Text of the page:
(BRUSSELS) MNI – The European Commission today presented a proposal
for new banking regulations that aim to raise capital requirements and
enhance risk management at the EU’s 8,000 banks.

The new legislation will require European banks, which have over
half the world’s assets, to hold more and higher quality capital, and it
introduces new rules on liquidity and leverage, in line with the
internationally agreed Basel III guidelines.

Essentially translating the Basel III rules into EU law, the
commission’s proposal requires banks across the EU to hold additional
capital in the form of “capital conservation buffers” and to set aside
capital in good economic times to buffer against the bad times.

While the new capital rules are in line with Basel III, which
requires banks to hold 4.5 percent of their capital in the form of
“common equity tier one” capital, the European Commission’s proposal
does make some minor adjustments. For example, it recognises as equal to
common equity tier one capital certain forms of country-specific
regulatory capital instruments which meet the criteria set out in Basel

In addition to the capital rules, the commission has also proposed
tougher non-compliance fines of up to 10% of an institution’s annual
turnover and temporary suspensions for bank managers.

The Commission is also proposing measures to enhance the power of
banks’ risk management departments.

In addition, it takes aim at credit rating agencies, which it
believes have exacerbated the financial crisis. Under the proposal,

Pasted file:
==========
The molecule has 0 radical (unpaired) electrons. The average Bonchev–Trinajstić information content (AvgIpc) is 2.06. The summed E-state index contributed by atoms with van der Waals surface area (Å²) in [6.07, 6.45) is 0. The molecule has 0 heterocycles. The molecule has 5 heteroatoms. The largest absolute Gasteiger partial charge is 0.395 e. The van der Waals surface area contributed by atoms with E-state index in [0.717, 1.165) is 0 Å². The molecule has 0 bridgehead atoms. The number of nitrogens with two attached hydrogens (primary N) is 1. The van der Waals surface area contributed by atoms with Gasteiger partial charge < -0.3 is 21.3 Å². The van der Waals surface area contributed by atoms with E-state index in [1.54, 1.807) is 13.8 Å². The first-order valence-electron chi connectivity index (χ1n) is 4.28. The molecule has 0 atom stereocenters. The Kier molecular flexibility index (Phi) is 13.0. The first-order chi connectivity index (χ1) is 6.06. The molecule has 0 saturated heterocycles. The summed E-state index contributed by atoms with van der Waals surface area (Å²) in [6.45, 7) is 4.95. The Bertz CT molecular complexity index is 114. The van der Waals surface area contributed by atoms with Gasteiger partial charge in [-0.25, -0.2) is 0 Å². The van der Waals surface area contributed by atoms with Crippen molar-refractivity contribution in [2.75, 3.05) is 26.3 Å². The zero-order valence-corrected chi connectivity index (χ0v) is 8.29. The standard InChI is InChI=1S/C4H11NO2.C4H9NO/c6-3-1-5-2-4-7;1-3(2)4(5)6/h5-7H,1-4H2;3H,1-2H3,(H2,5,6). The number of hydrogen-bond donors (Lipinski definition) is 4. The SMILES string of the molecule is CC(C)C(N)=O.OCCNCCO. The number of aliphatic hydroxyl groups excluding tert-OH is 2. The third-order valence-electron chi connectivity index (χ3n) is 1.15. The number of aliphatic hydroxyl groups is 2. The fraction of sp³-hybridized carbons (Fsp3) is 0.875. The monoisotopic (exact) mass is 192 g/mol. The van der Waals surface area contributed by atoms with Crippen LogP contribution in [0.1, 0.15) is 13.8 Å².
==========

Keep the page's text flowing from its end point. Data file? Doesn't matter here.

banks will be required to reduce their dependence on external credit
rating providers and develop their own internal rating methodologies.

In line with work it is doing elsewhere to reduce counterparty
credit risk, the Commission’s proposal today includes measures to
encourage banks to clear over-the-counter derivatives trades through
central clearing houses.

“We cannot let such a crisis occur again and we cannot allow the
actions of a few in the financial world to jeopardize our prosperity,”
said EU internal market commissioner Michel Barnier. “The banking sector
will have to hold more capital and better quality capital every time it
is taking risks. It is a tremendously important step forward in learning
the lessons from the crisis and adopting a new approach to risk,” he

EU member states and Member of Parliament will discuss the proposal
before it can become law, and they may propose changes to it.

Some countries, including the UK, have already voiced opposition to
the Commission’s proposal because it would prevent individual countries
from setting higher standards.

The new rules are seen by the Commission as part of its broad
integrated approach to tackling and preventing financial crises.

According to the Commission, EU governments spent more than E2
trillion euros supporting financial institutions in 2008 and 2009.

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